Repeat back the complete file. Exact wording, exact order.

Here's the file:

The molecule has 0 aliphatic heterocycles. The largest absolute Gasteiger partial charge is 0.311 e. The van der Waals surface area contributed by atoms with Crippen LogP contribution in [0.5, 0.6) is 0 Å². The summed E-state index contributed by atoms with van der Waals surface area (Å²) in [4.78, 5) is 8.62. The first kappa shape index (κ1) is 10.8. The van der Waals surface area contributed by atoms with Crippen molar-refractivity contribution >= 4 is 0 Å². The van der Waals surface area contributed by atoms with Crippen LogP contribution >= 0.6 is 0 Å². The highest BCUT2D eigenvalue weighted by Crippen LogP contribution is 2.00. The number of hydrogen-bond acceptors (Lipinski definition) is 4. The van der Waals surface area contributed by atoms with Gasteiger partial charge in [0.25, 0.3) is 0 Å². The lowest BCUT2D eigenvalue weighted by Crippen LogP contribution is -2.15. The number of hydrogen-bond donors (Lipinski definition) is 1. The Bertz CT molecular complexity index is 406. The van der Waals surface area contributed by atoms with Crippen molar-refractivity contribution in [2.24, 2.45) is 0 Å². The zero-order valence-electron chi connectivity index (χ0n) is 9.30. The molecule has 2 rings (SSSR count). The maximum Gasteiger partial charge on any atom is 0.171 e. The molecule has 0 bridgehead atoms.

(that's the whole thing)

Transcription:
The molecule has 0 aliphatic heterocycles. The largest absolute Gasteiger partial charge is 0.311 e. The van der Waals surface area contributed by atoms with Crippen LogP contribution in [0.5, 0.6) is 0 Å². The summed E-state index contributed by atoms with van der Waals surface area (Å²) in [4.78, 5) is 8.62. The first kappa shape index (κ1) is 10.8. The van der Waals surface area contributed by atoms with Crippen molar-refractivity contribution >= 4 is 0 Å². The van der Waals surface area contributed by atoms with Crippen LogP contribution >= 0.6 is 0 Å². The highest BCUT2D eigenvalue weighted by Crippen LogP contribution is 2.00. The number of hydrogen-bond acceptors (Lipinski definition) is 4. The van der Waals surface area contributed by atoms with Gasteiger partial charge in [0.25, 0.3) is 0 Å². The lowest BCUT2D eigenvalue weighted by Crippen LogP contribution is -2.15. The number of hydrogen-bond donors (Lipinski definition) is 1. The Bertz CT molecular complexity index is 406. The van der Waals surface area contributed by atoms with Crippen molar-refractivity contribution in [2.24, 2.45) is 0 Å². The zero-order valence-electron chi connectivity index (χ0n) is 9.30. The molecule has 2 rings (SSSR count). The maximum Gasteiger partial charge on any atom is 0.171 e. The molecule has 0 bridgehead atoms.